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on 30 May 2013
Unlike his eponymous album James Blake, the young producer creates a perfect, creative album.

It seems as if he has found a way of incorporating bass driven influences to his soulful voice in a way that allows for each song to flow to the next.

Although I actually have less favourites from this album to his first, this album works as a whole much better.

Overgrown, I am Sold, Retrograde, Digital Lion, To The Last..

Just incredible.
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on 2 June 2015
Nick Drake playing electronic music in the 21 century... that is what it seems to me. So personal, so quiet, so loud sometimes... very unique... love evry track, every sound, everything... it has to be listened from start to finish at home in silence...
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on 30 June 2014
Every track on this album is very strong. Deserved winner of this year's Mercury prize. The only reason I never gave it 5-stars was that it plays for only 40 minutes. Would have been great with a couple of more tracks - providing they were up to the standard of the rest of the album. Just adding a couple of to pad it out would detract from the album's overall quality. Very atmospheric.
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on 25 July 2013
There is no time, when I'm not in the mood for this album.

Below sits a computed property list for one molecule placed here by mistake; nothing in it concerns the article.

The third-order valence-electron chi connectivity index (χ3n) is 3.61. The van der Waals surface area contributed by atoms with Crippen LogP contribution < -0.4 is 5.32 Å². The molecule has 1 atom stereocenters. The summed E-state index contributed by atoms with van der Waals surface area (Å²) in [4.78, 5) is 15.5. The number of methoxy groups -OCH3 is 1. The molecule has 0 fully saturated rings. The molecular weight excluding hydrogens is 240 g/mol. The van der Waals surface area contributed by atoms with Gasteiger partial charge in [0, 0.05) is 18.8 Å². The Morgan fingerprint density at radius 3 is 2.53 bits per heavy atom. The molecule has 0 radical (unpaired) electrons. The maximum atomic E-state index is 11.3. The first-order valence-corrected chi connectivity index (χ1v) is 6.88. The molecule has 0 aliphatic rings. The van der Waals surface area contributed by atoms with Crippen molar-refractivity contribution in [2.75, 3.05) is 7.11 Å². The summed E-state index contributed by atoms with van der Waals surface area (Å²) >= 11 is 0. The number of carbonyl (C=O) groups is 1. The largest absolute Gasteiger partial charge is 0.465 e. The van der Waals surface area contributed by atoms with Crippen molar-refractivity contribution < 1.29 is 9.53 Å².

In love with the tracks 'Life Round Here' and 'Retrograde'
His best album yet.
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on 2 January 2014
This 2013 Mercury music prize-winning album from one of the country's most gifted singer-songwriter-producers is truly pioneering. He fuses bass-driven electronica with a very unique and under-stated style of R&B that creates a beautiful, original soundscape; haunting and mystifying as his sultry, warm voice pours out hyperbolic poetry. He uses repetition and samples to good effect with a complex blend of lead and bass synthesizers, percussion and a touch of acoustic piano. There is a nice balance of emotion and intelligence and the purity of his voice captivates, seen before on his covers of Limit to Your Love and Joni Mitchell's A Case of You. With this album, he has created his own musical genre and is a real auteur. There is very little conformity at all. It's certainly for the deeper mind and a bit like marmite, but it's a masterpiece for those with musicality. In particular the track Retrograde, which is absolutely sublime.